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Property auctions

Property auctions are becoming a popular way for people to move home or find a buy-to-let investment. Property lawyer Claire Simmons has some tips.

Before you go to an auction to buy a property there is a lot of groundwork that needs to be done. For example you will need to consider the area in which you wish to purchase a property, the type of property and price range.

Put simply, a property auction is a public sale by a licensed auctioneer and the property concerned is sold to the highest bidder at the reserve price.

There are a lot of places you can look for properties up for auction, such as the internet, auction catalogues, local papers and by contacting auction centres.

Once you have found the property you would like to buy, you will need to make sure you have a copy of the auction catalogue as this forms part of the contract with the Seller.

You should always make sure you have a survey carried out on the property to ensure the property is structurally sound and, as with any property you wish to buy, you should always view it more than once. If you are obtaining a mortgage offer, you should ensure that you have your mortgage offer in place prior to the auction.

In addition, you should ask to have a copy of the legal documentation relating to the property from the auction house and consult with your solicitor about the purchase to avoid any legal pitfalls.

There are two different types of property auction. One is a conditional auction and the other is an unconditional auction.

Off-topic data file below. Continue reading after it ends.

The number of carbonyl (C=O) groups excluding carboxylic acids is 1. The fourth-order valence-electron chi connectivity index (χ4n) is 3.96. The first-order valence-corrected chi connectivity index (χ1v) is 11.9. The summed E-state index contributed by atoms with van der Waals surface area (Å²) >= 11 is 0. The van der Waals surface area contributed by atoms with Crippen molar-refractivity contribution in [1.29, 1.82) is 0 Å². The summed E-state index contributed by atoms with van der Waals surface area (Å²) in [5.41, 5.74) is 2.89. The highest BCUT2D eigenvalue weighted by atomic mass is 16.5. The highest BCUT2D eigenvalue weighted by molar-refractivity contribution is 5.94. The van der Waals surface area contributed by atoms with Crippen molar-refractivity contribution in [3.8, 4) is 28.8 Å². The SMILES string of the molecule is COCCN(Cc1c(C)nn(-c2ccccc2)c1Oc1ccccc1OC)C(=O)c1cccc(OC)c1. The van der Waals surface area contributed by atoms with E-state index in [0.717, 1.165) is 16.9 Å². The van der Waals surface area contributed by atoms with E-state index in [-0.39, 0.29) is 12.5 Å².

A conditional auction is where the hammer falls and, if you are the successful bidder, you pay a non-refundable reserve fee and have a time period in which to exchange contracts which is usually 28 days with a set time period in which to complete your purchase thereafter.

The reserve fee can be several thousand pounds and if you withdraw from the transaction you would lose the reserve fee paid unless the reason for being unable to proceed was due to something the seller has not supplied in respect of the legal documents.

Following the auction, your solicitor would have 28 days in which to carry out searches against the property such as the local authority search, environmental search and coal search and raise any enquiries.

If the auction is unconditional when the hammer falls, effectively contracts are exchanged and you are legally bound to purchase the property. You pay a deposit of either 5% or 10% of the purchase price on the day of the auction. It will be your responsibility to have buildings insurance in place immediately for the property and you should make sure that you have obtained a suitable quotation in place prior to the auction so that you can simply to put in place the insurance on the day after your successful bid.

The auction pack will have included a copy of the title and searches will have been provided up front so that the auction pack can be viewed prior to your commitment to purchase.

You should always contact your solicitor in plenty of time prior to the auction date to ask them to review the documents.

After the day of the auction, you will usually be given 28 days to complete the purchase of the property.

If you do not complete within this timeframe, you would lose the deposit paid and the seller could pursue you for any additional financial losses they have incurred.

Please note that this briefing is designed to be informative, not advisory and represents our understanding of English law and practice as at the date indicated. We would always recommend that you should seek specific guidance on any particular legal issue.

This page may contain links that direct you to third party websites. We have no control over and are not responsible for the content, use by you or availability of those third party websites, for any products or services you buy through those sites or for the treatment of any personal information you provide to the third party.

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